Do Exorcisms Work?
The answer is yes… and no.
I never thought much about exorcisms until I met demonologist John Zaffis. I’m simply not interested in the subject of demons.
However, after a short, informal conversation with Mr. Zaffis, I was a believer. He had photos with red figures in them, eerily similar to some from my most baffling case, and he’s had lengthy experience with exorcists.
Since then, here’s what I’ve observed about exorcisms and exorcists.
Exorcisms rarely work the first time.
From what I’ve seen and heard, the initial exorcism may only provide brief relief, if any help at all. Results improve with subsequent exorcisms (usually by the same exorcist), and it’s not unusual to require a dozen exorcisms to see lasting benefits.
It’s best not to start down this path unless you’re willing to see it through. You cannot simply walk away from an irate, vindictive, defensive demon, or a client who is dealing with one.
Exorcisms are exhausting for everyone involved.
Exorcisms often involve spirits (or Satan, satans or demons) that can drain or at least draw energy from the victim, the witnesses and the exorcist. Physical health issues can be a concern, and it can be wise to involve a medical doctor or a professional healer in the process.
Mental and spiritual health are always issues for all participants in the exorcism. Without exception, if you’re involved in an exorcism, even as a silent witness, it’s vital to take precautions.
Exorcisms rely on personal and spiritual power more than experience, per se.
The innate power of the exorcist can be vital. A person with numerous weaknesses or untested spirituality can become vulnerable during the exorcism. This is one reason why full-time religious professionals and profoundly spiritual people are usually the best exorcists.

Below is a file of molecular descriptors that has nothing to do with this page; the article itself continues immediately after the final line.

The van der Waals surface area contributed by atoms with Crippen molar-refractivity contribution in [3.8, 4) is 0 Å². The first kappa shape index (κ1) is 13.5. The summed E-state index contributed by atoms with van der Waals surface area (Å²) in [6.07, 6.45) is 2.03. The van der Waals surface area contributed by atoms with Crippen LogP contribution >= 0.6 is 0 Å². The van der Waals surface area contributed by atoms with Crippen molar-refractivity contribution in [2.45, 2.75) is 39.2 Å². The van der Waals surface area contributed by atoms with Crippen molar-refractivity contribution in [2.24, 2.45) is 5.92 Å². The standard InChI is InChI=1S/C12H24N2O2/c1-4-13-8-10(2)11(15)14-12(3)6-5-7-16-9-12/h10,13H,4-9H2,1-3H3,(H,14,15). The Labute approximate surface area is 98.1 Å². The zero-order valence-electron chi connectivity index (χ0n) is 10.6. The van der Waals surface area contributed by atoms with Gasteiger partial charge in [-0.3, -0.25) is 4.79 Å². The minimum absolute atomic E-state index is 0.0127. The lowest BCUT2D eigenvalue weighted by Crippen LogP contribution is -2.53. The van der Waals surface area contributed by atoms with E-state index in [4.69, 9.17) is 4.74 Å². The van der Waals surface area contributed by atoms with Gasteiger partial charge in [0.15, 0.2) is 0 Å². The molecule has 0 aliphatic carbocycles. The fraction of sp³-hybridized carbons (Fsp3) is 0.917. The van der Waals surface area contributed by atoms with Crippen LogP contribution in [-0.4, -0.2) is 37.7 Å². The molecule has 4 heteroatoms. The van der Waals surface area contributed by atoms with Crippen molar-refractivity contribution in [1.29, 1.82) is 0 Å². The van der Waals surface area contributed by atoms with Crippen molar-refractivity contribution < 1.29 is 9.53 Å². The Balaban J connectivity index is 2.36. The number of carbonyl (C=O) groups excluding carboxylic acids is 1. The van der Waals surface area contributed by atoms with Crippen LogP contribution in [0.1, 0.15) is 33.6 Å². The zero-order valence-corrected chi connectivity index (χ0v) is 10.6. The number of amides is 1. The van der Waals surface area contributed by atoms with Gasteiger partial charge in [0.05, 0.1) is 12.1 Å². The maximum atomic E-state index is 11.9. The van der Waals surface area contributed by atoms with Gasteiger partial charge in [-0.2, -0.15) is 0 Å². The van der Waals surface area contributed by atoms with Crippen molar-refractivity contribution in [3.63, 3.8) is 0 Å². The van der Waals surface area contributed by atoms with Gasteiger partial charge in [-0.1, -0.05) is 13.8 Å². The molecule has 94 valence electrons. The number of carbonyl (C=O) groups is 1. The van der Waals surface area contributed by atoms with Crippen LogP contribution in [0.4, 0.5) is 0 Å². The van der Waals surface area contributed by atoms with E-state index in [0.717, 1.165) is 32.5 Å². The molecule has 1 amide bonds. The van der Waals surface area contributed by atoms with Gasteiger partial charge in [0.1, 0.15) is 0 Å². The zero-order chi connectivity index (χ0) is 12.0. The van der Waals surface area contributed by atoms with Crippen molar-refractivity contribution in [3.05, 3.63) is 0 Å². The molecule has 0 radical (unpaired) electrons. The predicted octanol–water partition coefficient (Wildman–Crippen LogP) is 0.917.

Whether the exorcist’s skill has been acquired through training, experience or a natural/spiritual gift, the exorcist should be someone who does not falter, even for a split-second, during the process.
The ideal exorcist is a trained professional with extensive experience and a nearly blemish-free character. In lieu of that, from what we’ve heard, choose a trained professional with less experience but a sterling character.
The most unfortunate results seem to occur when the exorcist — despite training and experience — has been worn down by his or her work, and let character flaws develop.
That said, we wouldn’t risk an exorcism with an unsupervised apprentice exorcist, no matter how superior his or her knowledge and personal character.
Looking for an exorcist? Consult a professional.
We routinely refer people to two experts in this field: John Zaffis and Pete Haviland. Even if they can’t help you, follow whatever advice they give you.
John Zaffis, JohnZaffis.com
Pete Haviland, Lone Star Spirits, LSSPI.org
I also like both of the Johnson brothers, associated with NEAR
(If you’re a professional ghost hunter and have had positive experience with other exorcists, use our Contact form — linked at the top of this page — to recommend them.)